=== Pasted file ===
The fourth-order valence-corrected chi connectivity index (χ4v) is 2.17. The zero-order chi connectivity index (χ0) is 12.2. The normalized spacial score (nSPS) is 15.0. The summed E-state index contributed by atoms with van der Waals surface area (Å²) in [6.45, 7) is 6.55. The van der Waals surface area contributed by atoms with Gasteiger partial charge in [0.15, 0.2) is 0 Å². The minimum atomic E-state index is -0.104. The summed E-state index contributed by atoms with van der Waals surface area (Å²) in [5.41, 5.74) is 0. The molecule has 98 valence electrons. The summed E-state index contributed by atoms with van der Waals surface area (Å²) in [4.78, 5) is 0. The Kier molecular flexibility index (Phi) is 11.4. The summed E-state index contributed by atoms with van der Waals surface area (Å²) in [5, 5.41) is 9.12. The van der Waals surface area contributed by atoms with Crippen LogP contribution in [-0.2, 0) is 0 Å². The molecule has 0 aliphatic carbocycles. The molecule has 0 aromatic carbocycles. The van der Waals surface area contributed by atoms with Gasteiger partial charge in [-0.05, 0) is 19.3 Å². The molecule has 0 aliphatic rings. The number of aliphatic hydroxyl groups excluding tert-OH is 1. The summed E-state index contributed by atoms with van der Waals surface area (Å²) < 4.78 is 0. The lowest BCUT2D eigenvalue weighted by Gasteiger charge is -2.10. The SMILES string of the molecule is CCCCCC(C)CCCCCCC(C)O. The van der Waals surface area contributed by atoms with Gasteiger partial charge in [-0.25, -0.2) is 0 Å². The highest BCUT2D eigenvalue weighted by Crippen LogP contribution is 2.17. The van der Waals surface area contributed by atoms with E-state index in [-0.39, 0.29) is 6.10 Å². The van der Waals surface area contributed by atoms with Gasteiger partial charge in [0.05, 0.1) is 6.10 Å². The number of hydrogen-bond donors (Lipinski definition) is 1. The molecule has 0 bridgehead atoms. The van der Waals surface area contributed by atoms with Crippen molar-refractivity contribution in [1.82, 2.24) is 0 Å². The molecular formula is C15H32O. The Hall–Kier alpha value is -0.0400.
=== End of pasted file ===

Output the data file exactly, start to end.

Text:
The fourth-order valence-corrected chi connectivity index (χ4v) is 2.17. The zero-order chi connectivity index (χ0) is 12.2. The normalized spacial score (nSPS) is 15.0. The summed E-state index contributed by atoms with van der Waals surface area (Å²) in [6.45, 7) is 6.55. The van der Waals surface area contributed by atoms with Gasteiger partial charge in [0.15, 0.2) is 0 Å². The minimum atomic E-state index is -0.104. The summed E-state index contributed by atoms with van der Waals surface area (Å²) in [5.41, 5.74) is 0. The molecule has 98 valence electrons. The summed E-state index contributed by atoms with van der Waals surface area (Å²) in [4.78, 5) is 0. The Kier molecular flexibility index (Phi) is 11.4. The summed E-state index contributed by atoms with van der Waals surface area (Å²) in [5, 5.41) is 9.12. The van der Waals surface area contributed by atoms with Crippen LogP contribution in [-0.2, 0) is 0 Å². The molecule has 0 aliphatic carbocycles. The molecule has 0 aromatic carbocycles. The van der Waals surface area contributed by atoms with Gasteiger partial charge in [-0.05, 0) is 19.3 Å². The molecule has 0 aliphatic rings. The number of aliphatic hydroxyl groups excluding tert-OH is 1. The summed E-state index contributed by atoms with van der Waals surface area (Å²) < 4.78 is 0. The lowest BCUT2D eigenvalue weighted by Gasteiger charge is -2.10. The SMILES string of the molecule is CCCCCC(C)CCCCCCC(C)O. The van der Waals surface area contributed by atoms with Gasteiger partial charge in [-0.25, -0.2) is 0 Å². The highest BCUT2D eigenvalue weighted by Crippen LogP contribution is 2.17. The van der Waals surface area contributed by atoms with E-state index in [-0.39, 0.29) is 6.10 Å². The van der Waals surface area contributed by atoms with Gasteiger partial charge in [0.05, 0.1) is 6.10 Å². The number of hydrogen-bond donors (Lipinski definition) is 1. The molecule has 0 bridgehead atoms. The van der Waals surface area contributed by atoms with Crippen molar-refractivity contribution in [1.82, 2.24) is 0 Å². The molecular formula is C15H32O. The Hall–Kier alpha value is -0.0400.